Monday, May 12, 2014

Operation Feed the Ewes

Today was a damp and dreary, chilly, rainy morning. It was one of those days when everything needed attention and all I wanted to do was get back in the house. Everything in the lots needed hay and that included the ewes (I know they should be out on pasture, but I have to get fence built first). Feeding the ewes requires a great deal of timing a precision if you are by yourself.
First, I have to have the tractor and bale positioned at the gate into the pen. Then I feed the ewes alfalfa at the far end, this is followed by a dead sprint for me (more of a jog for most people) back to the gate. After the gate is opened, I hop into the tractor drive as fast as I can into the pen, dump the bale off and back out the gate, get out of the tractor and shut the gate. All of this has to be done in less than five minutes.
I really ought to have someone film this whole process and maybe farming would finely be profitable. In any case, any hiccup and the ewes escape. There is no sneaking past more than eighty ears and eighty beady eyes.  So back to this morning, I had the tractor and bale strategically parked by the gate and started lobbing my bales of distracting alfalfa over the fence. That is when I noticed the hapless ewe stuck in the fence.
The yearling bull had apparently pushed his feed pan too close to the ewe pen. This action drew the attention of the entire flock of ewes. The speckle faced boss ewe had stuck her head just a little too far through the cattle panel and turned it just enough and became hopelessly stuck. The bull, not appreciating the wooly feed thief decided to butt her in retaliation.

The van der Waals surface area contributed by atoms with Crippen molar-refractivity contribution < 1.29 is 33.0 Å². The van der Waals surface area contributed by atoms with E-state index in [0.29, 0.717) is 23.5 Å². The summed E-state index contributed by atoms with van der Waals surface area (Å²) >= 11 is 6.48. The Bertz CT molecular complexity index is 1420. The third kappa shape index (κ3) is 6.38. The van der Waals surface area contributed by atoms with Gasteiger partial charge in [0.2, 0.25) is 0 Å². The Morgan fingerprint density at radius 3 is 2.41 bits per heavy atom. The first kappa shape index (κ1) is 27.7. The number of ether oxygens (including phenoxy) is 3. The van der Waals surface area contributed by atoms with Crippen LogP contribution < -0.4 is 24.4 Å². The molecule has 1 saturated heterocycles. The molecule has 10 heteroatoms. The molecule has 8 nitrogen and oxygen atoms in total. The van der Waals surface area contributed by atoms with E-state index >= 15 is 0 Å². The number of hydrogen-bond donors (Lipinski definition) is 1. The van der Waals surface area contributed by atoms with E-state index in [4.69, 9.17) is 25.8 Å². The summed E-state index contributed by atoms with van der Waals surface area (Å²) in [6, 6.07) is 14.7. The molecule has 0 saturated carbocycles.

This left me with the dilemma of what to do. Do I go about my feeding plan and let the ewe get pummeled by the bull? Or do I rescue her and risk the whole plan? Even though she deserved every head butt for being greedy I knew I must intervene. I quickly worked her head out at the greater risk of getting my hand smashed. Do you think she even acknowledged my feat of heroism? Nope, she turned and made a dash to the alfalfa.
With precious minutes lost I returned to plan A. About half way to the tractor I noticed the water tank to the 4-H steers running over. The lots are already a muddy mess (I am really sorry for mentioning this if you are one of my friends in the middle of drought) and could ill afford more water, especially water not falling from the sky.  I dodged right to the hydrant, shut it off and gave the hose a good yank. Mission accomplished but I had lost even more time off of a precisely timed operation. Swat teams and Navy SEALs have nothing on my hay bombing raids into the ewe pen.
I finally make it to the gate and fling it open just as the first ewes look up from the remains of the alfalfa and noticed the fat guy at the gate. I reached the tractor cab just as they took aim at the gate. I released the clutch only to find the tractor had slipped out of gear. As I ground it back into first gear the ewes launched and we seemed to be on a collision course. I forgot to mention that I had a meeting mid morning and did not have time to convince the ewes to leave the green pasture and come back to the pen.
All seemed lost, the day had just taken a turn for the worst, and the entire flock of ewes got renamed in a flash. Then the most brilliant thought hit me. I honked the horn on the tractor. The sound of the horn hit the ewes like a brick wall sending them peeling and reeling back in the opposite direction. I throttled the tractor sending a huge black cloud of smoke into the air. The ewes regrouped in the far corner, unsure of the loud, red monster making funny noises and spewing foul smelling smoke.
I drove just far enough in the pen, dropped the bale, turned the wheel sharply, mashed down the inside brake pedal and sent a rooster tale of mud into the air. Once outside of the gate, I slammed the tractor into park, jumped out of the cab (narrowly missing the electric fence on the backside with my backside) and sprinted to the gate. The ewes were now distracted with the new bale and I closed the gate with relative ease. Suddenly the day just got brighter and better, isn’t it funny how quickly one’s perspective can change.

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